It seems inevitable that when you put Microsoft, IBM and Sun (and HP and TIBCO and BEA, etc.) in the same room over and over again, youll end up with some porky specifications. Sure enough, the Simple Object Access Protocol (along with its numerous related appendages) has been getting bigger and more confusing every year.
All of those evolving specifications can be conveniently ignored if you have the luxury of defining the terms of the transaction. For example, if my fictional company, Monolithic Entity Inc., wants to exchange data with its suppliers, it can define its own terms. Maybe well use our own home-brewed XML with compression and just bypass SOAP entirely. Or, perhaps well use a variant of SOAP 1.0 that relies mostly on attachments being sent out-of-band (not in the SOAP package).
This is exactly the way many businesses have handled their Web services transactions—using the tools available in their own way and not waiting (perhaps years) for the committee-driven standards to make their way into draft form.
But the stakes are different when you start creating public-facing Web services. Both eBay and Amazon, which are at the forefront of large-scale Web services deployments, have realized this. If you want 20,000-plus developers to play with your Web services, you need standards that interoperate. Your developers may be using Java or .Net or Perl or Python, and there may be multiple SOAP tool kits available for each language. Suddenly, committee-driven standards dont seem so bad—provided they interoperate.
In turn, those 20,000 developers may bring in 100,000 SOAP requests an hour (or minute) with their applications. Performance and scalability arent issues that can be handled ad hoc in these kinds of environments.
One hurdle that has only recently been put to rest (hopefully) is how to handle attachments with SOAP messaging. By attachments, I mean the same thing as e-mail attachments—a binary file such as a JPEG photo. Some people call these things “blobs,” or “opaque data,” but Ill just call them attachments.
Attachments turn out to be important to both eBay and Amazon as their sellers are constantly dealing with various types of binary information and need an efficient—and interoperable—way of sending and receiving them via SOAP. But attachments have also been one of the blurriest appendages of the SOAP standard and generally have been neither efficient nor interoperable.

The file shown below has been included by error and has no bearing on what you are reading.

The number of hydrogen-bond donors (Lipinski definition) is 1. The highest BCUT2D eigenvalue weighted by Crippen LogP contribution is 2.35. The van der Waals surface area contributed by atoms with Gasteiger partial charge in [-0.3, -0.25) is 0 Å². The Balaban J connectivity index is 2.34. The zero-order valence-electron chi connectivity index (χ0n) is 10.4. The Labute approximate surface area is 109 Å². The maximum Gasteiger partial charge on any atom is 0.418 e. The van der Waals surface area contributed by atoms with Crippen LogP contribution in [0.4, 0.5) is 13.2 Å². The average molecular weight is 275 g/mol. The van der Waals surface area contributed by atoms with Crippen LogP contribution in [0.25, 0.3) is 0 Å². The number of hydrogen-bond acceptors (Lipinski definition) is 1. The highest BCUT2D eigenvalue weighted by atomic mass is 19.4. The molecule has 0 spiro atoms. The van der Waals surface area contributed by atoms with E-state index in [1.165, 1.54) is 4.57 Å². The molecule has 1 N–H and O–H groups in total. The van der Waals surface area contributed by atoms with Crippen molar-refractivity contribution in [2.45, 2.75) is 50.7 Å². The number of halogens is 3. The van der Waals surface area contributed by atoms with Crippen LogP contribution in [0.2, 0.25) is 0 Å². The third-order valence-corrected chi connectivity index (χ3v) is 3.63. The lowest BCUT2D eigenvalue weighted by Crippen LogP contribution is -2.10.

Between 2000 and 2003 there were no less than three proposals to handle attachments to SOAP messages. HP and Microsoft started things off in late 2000 with the SOAP with Attachments draft, commonly referred to as “SwA.” This was a simple specification that let SOAP messages refer to out-of-band attachments that were MIME-encoded (just like e-mail attachments). But MIME (Multipurpose Internet Mail Extension) attachments are just base64-encoded, which tends to increase the attachment size by 30 percent or more. Not good.
In 2002, Microsoft came up with WS-attachments, which replaced MIME encoding with a new compressed format called DIME (Direct Internet Message Encapsulation). DIME was quickly implemented in Microsofts tool kits, but not widely outside of Microsoft.
In 2003, Microsoft and others proposed a new version of SwA called Proposed Infoset Addendum to SOAP Messages with Attachments. Commonly know as “PASwA,” it suggests how MIME encoding (and associated compression mechanisms) could be integrated into the SOAP messaging stream.
The latest, and by all accounts, final salvo, came in mid-2003. The Message Transmission Optimization Mechanism, or MTOM, which was co-authored by IBM, Canon, BEA, and Microsoft, takes the better parts of most of the previous attachments specs and provides some clear guidance for interoperability. In fact, its coverage is somewhat broader (note that the title no longer refers to attachments but to “optimization”) as it allows for various transports and compression methods and allows the attachment to be contained within the SOAP packet. Importantly, the attachment is packaged as an XML infoset, which means that it can be handled as a regular XML object as opposed to something thats (possibly) non-XML compliant.
The W3C MTOM Candidate Recommendation was published on August 26th. Microsoft is expected to drop DIME support (which they offer in their SOAP tool kit) in favor of MTOM and that effectively makes it the de facto standard.
Three years isnt too bad for a committee-driven specification, and, to be fair, this was new territory for messaging— no one really knew the best solution. EBay and Amazon are also covering new ground with their public-facing, high-volume Web services, and that will drive more immediate demand for interoperable standards.
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